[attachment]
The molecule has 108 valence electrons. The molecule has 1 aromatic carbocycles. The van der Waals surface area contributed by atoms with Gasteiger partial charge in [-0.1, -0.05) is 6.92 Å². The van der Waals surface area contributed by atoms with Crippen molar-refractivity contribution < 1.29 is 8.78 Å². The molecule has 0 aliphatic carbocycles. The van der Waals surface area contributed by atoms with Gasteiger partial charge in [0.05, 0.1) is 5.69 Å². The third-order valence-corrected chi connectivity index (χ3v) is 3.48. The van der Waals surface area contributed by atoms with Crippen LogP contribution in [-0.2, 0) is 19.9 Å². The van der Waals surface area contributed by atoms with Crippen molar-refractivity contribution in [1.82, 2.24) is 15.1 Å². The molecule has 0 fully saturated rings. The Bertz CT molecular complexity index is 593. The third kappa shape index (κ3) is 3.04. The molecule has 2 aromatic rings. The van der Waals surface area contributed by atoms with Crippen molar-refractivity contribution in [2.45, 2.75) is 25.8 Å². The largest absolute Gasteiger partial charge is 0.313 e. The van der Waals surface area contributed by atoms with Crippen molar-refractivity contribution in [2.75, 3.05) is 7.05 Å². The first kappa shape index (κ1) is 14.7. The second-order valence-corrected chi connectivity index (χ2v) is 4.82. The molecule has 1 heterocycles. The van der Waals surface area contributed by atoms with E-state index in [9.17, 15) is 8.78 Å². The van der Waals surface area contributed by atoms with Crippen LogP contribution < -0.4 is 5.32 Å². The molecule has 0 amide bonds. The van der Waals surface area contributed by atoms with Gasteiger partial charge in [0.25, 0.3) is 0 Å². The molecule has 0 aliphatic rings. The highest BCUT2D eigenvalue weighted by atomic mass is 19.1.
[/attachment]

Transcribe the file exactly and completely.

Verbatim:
The molecule has 108 valence electrons. The molecule has 1 aromatic carbocycles. The van der Waals surface area contributed by atoms with Gasteiger partial charge in [-0.1, -0.05) is 6.92 Å². The van der Waals surface area contributed by atoms with Crippen molar-refractivity contribution < 1.29 is 8.78 Å². The molecule has 0 aliphatic carbocycles. The van der Waals surface area contributed by atoms with Gasteiger partial charge in [0.05, 0.1) is 5.69 Å². The third-order valence-corrected chi connectivity index (χ3v) is 3.48. The van der Waals surface area contributed by atoms with Crippen LogP contribution in [-0.2, 0) is 19.9 Å². The van der Waals surface area contributed by atoms with Crippen molar-refractivity contribution in [1.82, 2.24) is 15.1 Å². The molecule has 0 fully saturated rings. The Bertz CT molecular complexity index is 593. The third kappa shape index (κ3) is 3.04. The molecule has 2 aromatic rings. The van der Waals surface area contributed by atoms with Crippen molar-refractivity contribution in [2.45, 2.75) is 25.8 Å². The largest absolute Gasteiger partial charge is 0.313 e. The van der Waals surface area contributed by atoms with Crippen molar-refractivity contribution in [2.75, 3.05) is 7.05 Å². The first kappa shape index (κ1) is 14.7. The second-order valence-corrected chi connectivity index (χ2v) is 4.82. The molecule has 1 heterocycles. The van der Waals surface area contributed by atoms with E-state index in [9.17, 15) is 8.78 Å². The van der Waals surface area contributed by atoms with Crippen LogP contribution < -0.4 is 5.32 Å². The molecule has 0 amide bonds. The van der Waals surface area contributed by atoms with Gasteiger partial charge in [0.25, 0.3) is 0 Å². The molecule has 0 aliphatic rings. The highest BCUT2D eigenvalue weighted by atomic mass is 19.1.